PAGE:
Letters to the editor
Voters can stop the bleeding: keeping Missouri's doctor's in Missouri
A weakness in our state's legal system is dramatically affecting the quality, cost and accessibility of health care, pitching Missouri into a serious medical lawsuit crisis. Physicians are leaving the state in worrisome numbers, and new doctors will not begin careers here, choosing instead to practice in states that have enacted laws to tame runaway medial lawsuits and make liability insurance premiums more affordable.
One Nevada physician was sued after he spent an entire Saturday trying to find a neurosurgeon in the state willing to take his Medicaid patient who had fallen. Another Nevada doctor stopped doing Obstetrics after watching his liability premiums rise from $30,000 per year in 2001 to what would be $85,000 in 2004, despite no malpractice lawsuits. Barton County Hospital, Lamar, stopped doing obstetrics altogether, due to the high cost of liability insurance for its doctors.
In rural areas, the problem is especially acute. Small towns often have to work hard to recruit physicians to serve their communities. Nevada has managed to do this with 100 percent American-trained physicians, many of whom are board certified. It is unlikely that any other community in the state has such a percentage of highly trained doctors. While surrounding communities go through new doctors every few years, most Nevada physicians have stayed through to retirement. But even here a shortage is being felt. With Missouri's medical lawsuit crisis, replacing retiring doctors with similar high caliber doctors may become impossible.
When Missouri voters understand that this medical lawsuit crisis is constricting their health care, draining away good doctors and inflating costs, they need to share these opinions with elected officials and candidates for office and then vote for those who are willing to put the health of Missourians first.
For reform to be achieved, voters must make Missouri's medical lawsuit crisis a local and personal issue.
Dr. Scott Beard
After a recent conversation with a local candidate, we became aware of a startling fact. He explained that each candidate does not always personally control all the ads in their campaign. In fact, they usually do not even know about the ads because it is illegal for a candidate to have anything to do with an ad not paid for by their personal committee. You might ask the, how is it that the candidate has their picture in publications and not know about it. However, many pictures are taken early in the campaign by the party headquarters and can be used however the party headquarters chooses without the approval of the candidate. The individual parties can place ads without the knowledge or approval of the candidate. Unless an ad indicates that it is paid for or endorsed by a candidate, the candidate may have no control of what is said. If you have a questions about an ad, please call the candidate and find out who sponsored the ad and if the candidate approves it.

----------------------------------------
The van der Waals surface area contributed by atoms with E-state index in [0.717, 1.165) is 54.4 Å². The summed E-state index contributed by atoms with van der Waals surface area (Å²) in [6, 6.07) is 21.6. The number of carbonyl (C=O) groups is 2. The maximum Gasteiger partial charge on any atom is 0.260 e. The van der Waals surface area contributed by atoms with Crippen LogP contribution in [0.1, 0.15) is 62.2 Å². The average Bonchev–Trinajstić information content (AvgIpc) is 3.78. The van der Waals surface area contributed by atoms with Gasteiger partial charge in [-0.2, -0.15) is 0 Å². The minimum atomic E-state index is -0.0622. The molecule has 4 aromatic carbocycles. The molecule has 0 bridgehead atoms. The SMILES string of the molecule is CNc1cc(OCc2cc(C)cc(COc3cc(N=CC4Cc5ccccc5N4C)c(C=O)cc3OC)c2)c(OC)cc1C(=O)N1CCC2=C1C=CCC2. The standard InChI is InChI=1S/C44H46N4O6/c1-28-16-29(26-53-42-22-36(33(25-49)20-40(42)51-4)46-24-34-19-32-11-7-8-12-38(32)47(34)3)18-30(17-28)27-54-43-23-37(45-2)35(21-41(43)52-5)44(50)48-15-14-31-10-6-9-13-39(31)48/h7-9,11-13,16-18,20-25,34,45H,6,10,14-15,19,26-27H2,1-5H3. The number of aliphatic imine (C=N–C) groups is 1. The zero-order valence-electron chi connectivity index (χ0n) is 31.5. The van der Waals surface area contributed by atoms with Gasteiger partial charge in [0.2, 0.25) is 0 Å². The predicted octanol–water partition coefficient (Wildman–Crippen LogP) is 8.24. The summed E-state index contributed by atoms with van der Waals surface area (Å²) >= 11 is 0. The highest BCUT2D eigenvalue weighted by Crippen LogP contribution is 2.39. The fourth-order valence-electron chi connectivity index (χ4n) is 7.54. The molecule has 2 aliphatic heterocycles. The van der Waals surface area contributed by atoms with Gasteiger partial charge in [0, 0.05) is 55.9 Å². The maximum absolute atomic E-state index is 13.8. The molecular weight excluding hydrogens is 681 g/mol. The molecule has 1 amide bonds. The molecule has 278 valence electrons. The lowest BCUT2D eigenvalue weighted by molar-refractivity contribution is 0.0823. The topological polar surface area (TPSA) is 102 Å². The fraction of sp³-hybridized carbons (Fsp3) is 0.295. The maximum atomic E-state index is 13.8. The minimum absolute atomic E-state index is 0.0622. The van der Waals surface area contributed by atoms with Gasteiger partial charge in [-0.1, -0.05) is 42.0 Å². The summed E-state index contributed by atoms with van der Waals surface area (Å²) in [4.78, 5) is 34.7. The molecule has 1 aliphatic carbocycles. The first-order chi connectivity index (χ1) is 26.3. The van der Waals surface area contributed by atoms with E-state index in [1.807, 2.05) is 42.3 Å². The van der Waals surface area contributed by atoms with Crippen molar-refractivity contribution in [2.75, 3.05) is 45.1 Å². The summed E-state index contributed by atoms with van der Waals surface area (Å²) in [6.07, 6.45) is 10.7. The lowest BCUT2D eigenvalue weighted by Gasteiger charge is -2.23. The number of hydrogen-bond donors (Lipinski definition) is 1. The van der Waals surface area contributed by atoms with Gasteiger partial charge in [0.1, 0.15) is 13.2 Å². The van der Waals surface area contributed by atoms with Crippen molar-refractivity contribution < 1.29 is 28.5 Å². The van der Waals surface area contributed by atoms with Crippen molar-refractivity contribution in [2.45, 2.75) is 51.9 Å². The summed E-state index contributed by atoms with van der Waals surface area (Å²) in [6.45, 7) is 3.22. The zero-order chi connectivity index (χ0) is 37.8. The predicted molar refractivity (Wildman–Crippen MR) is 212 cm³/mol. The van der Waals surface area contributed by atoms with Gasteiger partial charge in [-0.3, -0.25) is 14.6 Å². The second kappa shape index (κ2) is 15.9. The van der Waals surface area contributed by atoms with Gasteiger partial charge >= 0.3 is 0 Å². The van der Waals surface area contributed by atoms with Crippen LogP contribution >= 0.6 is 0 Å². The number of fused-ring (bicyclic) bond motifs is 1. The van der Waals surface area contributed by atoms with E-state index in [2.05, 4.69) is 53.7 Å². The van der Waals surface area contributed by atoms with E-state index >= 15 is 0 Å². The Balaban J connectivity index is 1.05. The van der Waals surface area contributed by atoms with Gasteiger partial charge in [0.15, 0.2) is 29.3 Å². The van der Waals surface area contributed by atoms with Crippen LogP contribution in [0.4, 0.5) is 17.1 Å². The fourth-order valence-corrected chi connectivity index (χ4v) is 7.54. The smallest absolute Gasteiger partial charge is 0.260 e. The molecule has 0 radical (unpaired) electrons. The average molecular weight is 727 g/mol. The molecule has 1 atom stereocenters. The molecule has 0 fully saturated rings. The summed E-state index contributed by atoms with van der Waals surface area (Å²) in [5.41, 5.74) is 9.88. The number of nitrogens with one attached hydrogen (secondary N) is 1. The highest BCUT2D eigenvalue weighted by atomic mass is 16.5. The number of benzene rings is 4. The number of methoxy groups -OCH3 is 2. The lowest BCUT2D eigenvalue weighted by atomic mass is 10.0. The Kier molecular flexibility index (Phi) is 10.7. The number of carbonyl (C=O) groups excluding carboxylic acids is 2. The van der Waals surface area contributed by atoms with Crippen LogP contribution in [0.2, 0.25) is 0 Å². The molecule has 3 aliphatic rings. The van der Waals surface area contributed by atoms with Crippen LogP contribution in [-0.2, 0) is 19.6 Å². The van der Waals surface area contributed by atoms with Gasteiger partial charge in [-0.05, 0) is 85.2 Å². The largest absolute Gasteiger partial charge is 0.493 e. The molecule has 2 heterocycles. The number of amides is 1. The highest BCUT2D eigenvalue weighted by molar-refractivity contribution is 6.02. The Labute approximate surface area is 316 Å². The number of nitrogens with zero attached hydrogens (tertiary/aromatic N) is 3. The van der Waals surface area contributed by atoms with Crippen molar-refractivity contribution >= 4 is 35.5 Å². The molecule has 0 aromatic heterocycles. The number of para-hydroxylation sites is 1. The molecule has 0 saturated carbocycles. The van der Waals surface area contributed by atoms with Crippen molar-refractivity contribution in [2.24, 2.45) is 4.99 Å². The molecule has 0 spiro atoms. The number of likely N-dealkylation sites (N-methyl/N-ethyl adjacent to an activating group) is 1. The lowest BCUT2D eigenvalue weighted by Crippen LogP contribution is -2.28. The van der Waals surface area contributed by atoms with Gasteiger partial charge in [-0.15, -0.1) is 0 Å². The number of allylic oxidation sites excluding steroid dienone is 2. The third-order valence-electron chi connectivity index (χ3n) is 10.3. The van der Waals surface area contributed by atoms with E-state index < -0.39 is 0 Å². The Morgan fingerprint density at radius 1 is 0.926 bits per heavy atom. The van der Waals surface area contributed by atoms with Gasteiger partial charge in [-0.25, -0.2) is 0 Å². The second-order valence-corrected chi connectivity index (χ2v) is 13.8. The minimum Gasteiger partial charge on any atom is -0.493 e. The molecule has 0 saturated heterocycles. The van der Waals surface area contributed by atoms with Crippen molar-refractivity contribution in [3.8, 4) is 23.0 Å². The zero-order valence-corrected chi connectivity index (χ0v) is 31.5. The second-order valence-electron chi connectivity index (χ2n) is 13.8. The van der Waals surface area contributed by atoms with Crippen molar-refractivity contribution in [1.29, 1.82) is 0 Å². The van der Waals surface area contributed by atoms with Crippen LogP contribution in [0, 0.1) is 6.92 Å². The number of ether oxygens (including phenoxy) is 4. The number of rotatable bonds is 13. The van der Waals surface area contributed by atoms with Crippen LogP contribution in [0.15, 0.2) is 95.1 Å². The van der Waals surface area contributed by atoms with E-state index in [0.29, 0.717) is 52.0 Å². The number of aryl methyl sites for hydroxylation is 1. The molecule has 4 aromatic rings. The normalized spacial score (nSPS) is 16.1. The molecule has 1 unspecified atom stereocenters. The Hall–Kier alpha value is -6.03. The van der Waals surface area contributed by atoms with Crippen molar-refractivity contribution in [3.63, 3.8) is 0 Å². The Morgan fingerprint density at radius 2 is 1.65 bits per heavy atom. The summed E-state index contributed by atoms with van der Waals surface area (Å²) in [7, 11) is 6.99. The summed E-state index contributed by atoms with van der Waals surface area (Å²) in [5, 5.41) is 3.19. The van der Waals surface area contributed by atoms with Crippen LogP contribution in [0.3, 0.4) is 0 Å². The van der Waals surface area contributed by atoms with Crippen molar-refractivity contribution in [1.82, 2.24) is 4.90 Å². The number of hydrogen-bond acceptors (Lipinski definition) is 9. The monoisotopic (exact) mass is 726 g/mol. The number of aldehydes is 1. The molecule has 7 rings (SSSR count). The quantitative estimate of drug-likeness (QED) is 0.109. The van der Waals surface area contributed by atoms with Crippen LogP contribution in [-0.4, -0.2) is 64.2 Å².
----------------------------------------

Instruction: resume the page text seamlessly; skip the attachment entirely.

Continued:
Hopefully, this will help explain some negative ads. We feel it is very important that people be aware of this information at this time.
Sewer line issue
We are writing this letter in response to the notice in the Nevada Daily Mail, Wednesday, Oct. 20. It was from the city, concerning a new sewer line to be put in at the west end of the city for a new addition. The estimated cost would be $66,178. The notice state the cost would be paid for by a supplemental construction agreement.
We live just across the street from the proposed development.
A few years ago we were wanting to see if we could hook onto the sewer. We approached the city with this proposal. They told us that we would have to be annexed into the city. We then would have to pay the entire cost of the sewer to our homes. We did this. Later if anyone at that end of town wanted to hook onto our sewer line we could charge them a fee and we could be reimbursed up to the amount we paid for putting in the line.
The city has already put in a new sewer line under the new street on Hickory that would connect to the manhole that we put in. They would have to pay for a small easement. This would run just a few yards instead of several blocks! By doing this it would save the city thousands of dollars. We could be reimbursed the money we paid for putting in the sewer line like the city told us could happen. This is a big sewer line with a large manhole and only three homes hooked on it.
Even if we did not expect to be reimbursed for our expenses, we would still question the need to spend more money than is necessary to install the sewer line to this new housing division.
Why not use the money for sewer improvements like it was intended? Why tear up new roads when you don't have to? My question then is why not just hook on?
Gary and Joyce Rodieck
Al and Mary Klotz
Don and Deanna Ness
Anna Lee Bloesser